image

Japan

Japanese island community split over US army base Camp Schwab expansion as mayoral election looms

PUBLISHED : Saturday, 03 February, 2018, 4:32pm
UPDATED : Saturday, 03 February, 2018, 8:33pm

There is effectively only one issue that will decide Sunday’s mayoral election in the small town of Nago, in Okinawa Prefecture. But it is one that has pit neighbour against neighbour and family members against each other.

“This is a really tight-knit community and if you asked their personal feelings, I don’t think anyone would say they want the US base to be enlarged,” said Hideko Otake, who is involved in the campaign against the development of the US Marine Corps’ Camp Schwab.

“But equally, there are a lot of companies who will benefit from having the Americans here and people in business are putting pressure on their employees to vote in favour of the plan.

“There are other groups that have effectively been bought by the government, such as the local fishing cooperative, who took a payoff because the work is going to affect their business, so now the fishermen work as security guards,” she said.

“It is all creating a lot of pressure in the community.”

Nago sits astride the main island of Okinawa and, since 1959, has been home to Camp Schwab. Locals have largely tolerated the US troops at the base, with the few accidents or petty crime – sometimes punctuated by more serious incidents – grudgingly accepted as a fact of life for Okinawan communities living with American bases in their midst.

Criminals smuggling gold into Japan concealed bars in aeroplane toilets as gangs grow more sophisticated in their tactics

There is also growing evidence that China is pumping money into the anti-base groups in order to delegitimise the US bases
Stephen Nagy

But local attitudes began to change a decade ago, when Tokyo and Washington agreed to close the Marine base at Futenma, in central Okinawa, and relocate thousands of troops to Guam, the Korean Peninsula and northern Australia. Several thousand more are to be transferred to Camp Schwab, where work is under way to construct two new offshore runways and a host of new installations and facilities.

Sunday’s election has effectively become a referendum on whether the base should be accepted or whether it should be closed down.

Recent opinion polls suggest incumbent mayor, Susumu Inamine, has the support of 63 per cent of local residents who oppose more US troops in the neighbourhood.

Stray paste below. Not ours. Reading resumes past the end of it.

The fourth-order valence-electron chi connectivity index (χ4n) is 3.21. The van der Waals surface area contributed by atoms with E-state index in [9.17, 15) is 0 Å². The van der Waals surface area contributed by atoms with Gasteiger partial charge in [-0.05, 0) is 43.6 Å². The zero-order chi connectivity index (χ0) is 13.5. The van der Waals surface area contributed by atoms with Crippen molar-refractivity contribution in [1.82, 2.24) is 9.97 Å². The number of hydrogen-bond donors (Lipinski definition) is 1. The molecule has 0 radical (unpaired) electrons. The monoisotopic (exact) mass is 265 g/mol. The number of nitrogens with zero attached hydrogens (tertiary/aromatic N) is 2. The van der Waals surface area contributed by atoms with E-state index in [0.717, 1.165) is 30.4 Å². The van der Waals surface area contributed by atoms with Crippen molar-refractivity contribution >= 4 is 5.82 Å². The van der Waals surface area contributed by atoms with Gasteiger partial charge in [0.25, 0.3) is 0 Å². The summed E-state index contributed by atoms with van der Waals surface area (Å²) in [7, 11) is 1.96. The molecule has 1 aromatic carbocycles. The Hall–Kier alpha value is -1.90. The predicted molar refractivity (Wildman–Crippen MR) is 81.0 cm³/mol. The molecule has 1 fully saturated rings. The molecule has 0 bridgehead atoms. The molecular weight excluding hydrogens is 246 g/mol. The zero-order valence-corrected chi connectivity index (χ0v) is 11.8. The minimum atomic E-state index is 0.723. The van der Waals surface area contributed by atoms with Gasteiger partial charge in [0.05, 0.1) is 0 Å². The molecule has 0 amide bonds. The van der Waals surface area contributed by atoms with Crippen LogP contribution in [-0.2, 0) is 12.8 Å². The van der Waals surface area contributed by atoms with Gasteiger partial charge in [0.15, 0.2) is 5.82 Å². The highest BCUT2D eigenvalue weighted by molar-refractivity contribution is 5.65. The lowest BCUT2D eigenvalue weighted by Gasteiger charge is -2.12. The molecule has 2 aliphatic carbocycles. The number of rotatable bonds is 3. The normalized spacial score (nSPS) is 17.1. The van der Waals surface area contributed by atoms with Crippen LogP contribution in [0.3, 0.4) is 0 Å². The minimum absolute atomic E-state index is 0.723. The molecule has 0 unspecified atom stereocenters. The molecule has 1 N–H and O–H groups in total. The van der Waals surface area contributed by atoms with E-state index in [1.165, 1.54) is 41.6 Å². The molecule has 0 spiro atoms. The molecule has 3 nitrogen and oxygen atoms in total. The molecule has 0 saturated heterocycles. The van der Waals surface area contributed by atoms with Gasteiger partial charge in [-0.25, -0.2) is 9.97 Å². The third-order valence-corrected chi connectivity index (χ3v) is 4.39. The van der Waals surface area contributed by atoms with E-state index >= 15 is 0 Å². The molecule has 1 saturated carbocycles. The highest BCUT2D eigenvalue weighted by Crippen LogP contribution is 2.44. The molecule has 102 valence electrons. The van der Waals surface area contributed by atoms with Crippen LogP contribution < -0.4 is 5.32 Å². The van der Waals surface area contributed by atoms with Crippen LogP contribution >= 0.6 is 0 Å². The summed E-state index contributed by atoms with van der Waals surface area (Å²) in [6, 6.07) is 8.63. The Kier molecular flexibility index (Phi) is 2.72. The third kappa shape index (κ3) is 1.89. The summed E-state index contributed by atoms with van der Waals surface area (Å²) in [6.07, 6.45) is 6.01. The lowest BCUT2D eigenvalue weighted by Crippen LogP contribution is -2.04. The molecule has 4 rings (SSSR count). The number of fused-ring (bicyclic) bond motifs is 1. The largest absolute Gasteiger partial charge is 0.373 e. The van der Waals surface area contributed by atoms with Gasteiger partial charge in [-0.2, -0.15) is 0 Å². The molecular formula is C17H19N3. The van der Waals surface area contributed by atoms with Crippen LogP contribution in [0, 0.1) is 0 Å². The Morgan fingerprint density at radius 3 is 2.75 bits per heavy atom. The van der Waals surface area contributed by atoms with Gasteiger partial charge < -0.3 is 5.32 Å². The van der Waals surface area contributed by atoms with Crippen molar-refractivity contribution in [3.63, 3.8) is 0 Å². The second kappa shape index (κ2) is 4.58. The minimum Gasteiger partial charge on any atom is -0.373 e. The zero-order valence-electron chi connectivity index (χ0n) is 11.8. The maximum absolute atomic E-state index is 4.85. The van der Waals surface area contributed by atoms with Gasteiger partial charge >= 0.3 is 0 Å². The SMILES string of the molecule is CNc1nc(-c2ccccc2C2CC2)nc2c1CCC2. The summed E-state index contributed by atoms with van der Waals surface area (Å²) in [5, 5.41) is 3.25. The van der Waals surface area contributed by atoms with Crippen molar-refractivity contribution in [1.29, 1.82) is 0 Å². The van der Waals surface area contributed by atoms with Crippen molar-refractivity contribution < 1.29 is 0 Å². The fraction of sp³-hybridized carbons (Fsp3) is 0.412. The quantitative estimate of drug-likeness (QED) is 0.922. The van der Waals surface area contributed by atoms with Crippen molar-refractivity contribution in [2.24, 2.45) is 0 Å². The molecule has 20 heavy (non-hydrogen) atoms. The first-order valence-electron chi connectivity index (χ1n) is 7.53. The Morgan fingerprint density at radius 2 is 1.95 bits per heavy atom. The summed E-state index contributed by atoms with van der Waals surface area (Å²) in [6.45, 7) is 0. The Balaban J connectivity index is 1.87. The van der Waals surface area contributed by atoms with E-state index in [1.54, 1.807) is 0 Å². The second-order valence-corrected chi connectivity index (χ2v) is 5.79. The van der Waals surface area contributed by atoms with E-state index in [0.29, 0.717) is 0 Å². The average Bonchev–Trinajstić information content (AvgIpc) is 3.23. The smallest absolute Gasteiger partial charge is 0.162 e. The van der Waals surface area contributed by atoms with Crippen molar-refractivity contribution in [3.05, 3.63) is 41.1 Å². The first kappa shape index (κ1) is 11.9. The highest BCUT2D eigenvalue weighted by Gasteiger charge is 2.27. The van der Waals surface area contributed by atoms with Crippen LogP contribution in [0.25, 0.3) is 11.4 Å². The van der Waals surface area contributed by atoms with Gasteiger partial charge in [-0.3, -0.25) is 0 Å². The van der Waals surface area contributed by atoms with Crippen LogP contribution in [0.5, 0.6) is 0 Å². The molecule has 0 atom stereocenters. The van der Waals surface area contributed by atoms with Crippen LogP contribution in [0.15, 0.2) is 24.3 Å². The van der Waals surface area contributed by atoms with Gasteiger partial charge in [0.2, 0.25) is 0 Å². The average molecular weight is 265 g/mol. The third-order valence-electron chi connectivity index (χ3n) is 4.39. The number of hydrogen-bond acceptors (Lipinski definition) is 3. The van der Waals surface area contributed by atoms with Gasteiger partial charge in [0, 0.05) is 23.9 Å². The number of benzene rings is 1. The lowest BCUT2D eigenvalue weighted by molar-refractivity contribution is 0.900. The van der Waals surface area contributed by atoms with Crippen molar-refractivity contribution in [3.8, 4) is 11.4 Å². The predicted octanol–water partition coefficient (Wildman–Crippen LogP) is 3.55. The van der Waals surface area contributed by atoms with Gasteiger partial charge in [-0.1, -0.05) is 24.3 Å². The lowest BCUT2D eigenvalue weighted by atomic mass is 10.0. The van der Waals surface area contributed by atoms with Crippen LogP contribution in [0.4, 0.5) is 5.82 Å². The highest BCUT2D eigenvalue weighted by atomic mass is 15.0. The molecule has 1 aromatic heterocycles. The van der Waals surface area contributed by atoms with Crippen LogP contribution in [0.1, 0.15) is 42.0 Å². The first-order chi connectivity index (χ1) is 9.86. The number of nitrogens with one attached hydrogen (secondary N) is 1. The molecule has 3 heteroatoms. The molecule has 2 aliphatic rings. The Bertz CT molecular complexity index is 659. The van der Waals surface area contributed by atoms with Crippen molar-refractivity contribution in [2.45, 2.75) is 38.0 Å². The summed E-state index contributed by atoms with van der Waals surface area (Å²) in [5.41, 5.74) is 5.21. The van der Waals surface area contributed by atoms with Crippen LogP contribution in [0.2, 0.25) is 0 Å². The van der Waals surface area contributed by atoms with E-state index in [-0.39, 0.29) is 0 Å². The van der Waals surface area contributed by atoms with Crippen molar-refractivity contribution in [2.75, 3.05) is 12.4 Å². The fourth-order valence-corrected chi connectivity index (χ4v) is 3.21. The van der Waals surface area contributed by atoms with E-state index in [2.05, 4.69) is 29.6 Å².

It is a position is shared by Okinawa Governor Takeshi Onaga, who has widespread local support for his campaign to reduce and ultimately remove all the US bases and personnel from the prefecture.

On the other side of the electoral coin, Taketoyo Toguchi is campaigning to reinvigorate the local economy with more new faces, which he said will help support hotels, restaurants, the construction sector and countless other businesses. Toguchi has the support of the national government and, if he wins, is expected to receive funds from Tokyo to support the town’s economy.

Flags of our fathers: a Japanese couple's incredible story

But critics say the base’s expansion work will cause untold damage to the local flora and fauna and fear their community will be unable to cope with such a large influx of US troops. They say there is too little local entertainment for base personnel and it could cause an increase in crime.

But Otake has a more fundamental reason for her opposition.

“The base is not needed for the defence of Japan and building it here it will only serve to increase the threat to local people’s lives,” she said. “If there is another conflict, the base will become a target.”

Now 73 years since the battle for the Japanese islands, during the closing stages of the second world war, Otake asked why is Okinawa once again to be “sacrificed in the name of the security of Japan?”

But while local opposition is strong, there is a growing sense among many Japanese that the nation, now more than ever, must be prepared to fend off threats posed by some of its Asian neighbours.

“Over the past year or so, North Korea’s missile launches and nuclear tests, as well as Chinese submarines being detected just off the coast here, have changed the tone of the debate,” said Stephen Nagy, a senior associate professor of international relations at Tokyo’s International Christian University.

“Japan as a whole has also enjoyed something of an economic uptick in that time and I think that has taken a bit of the disgruntlement out of the issue,” he said.

“There is also growing evidence that China is pumping money into the anti-base groups in order to delegitimise the US bases.”

He said some people in Beijing have voiced the opinion that Okinawa is historically a part of China.

“My sense is that there is much more support in the broader Japanese society for enhancing the security of the nation’s islands and that is one of the main reasons for Shinzo Abe being voted in as prime minister,” Nagy said.

But the people of Nago are largely concerned with their local communities, rather than the bigger picture, and their vote is likely to reflect that.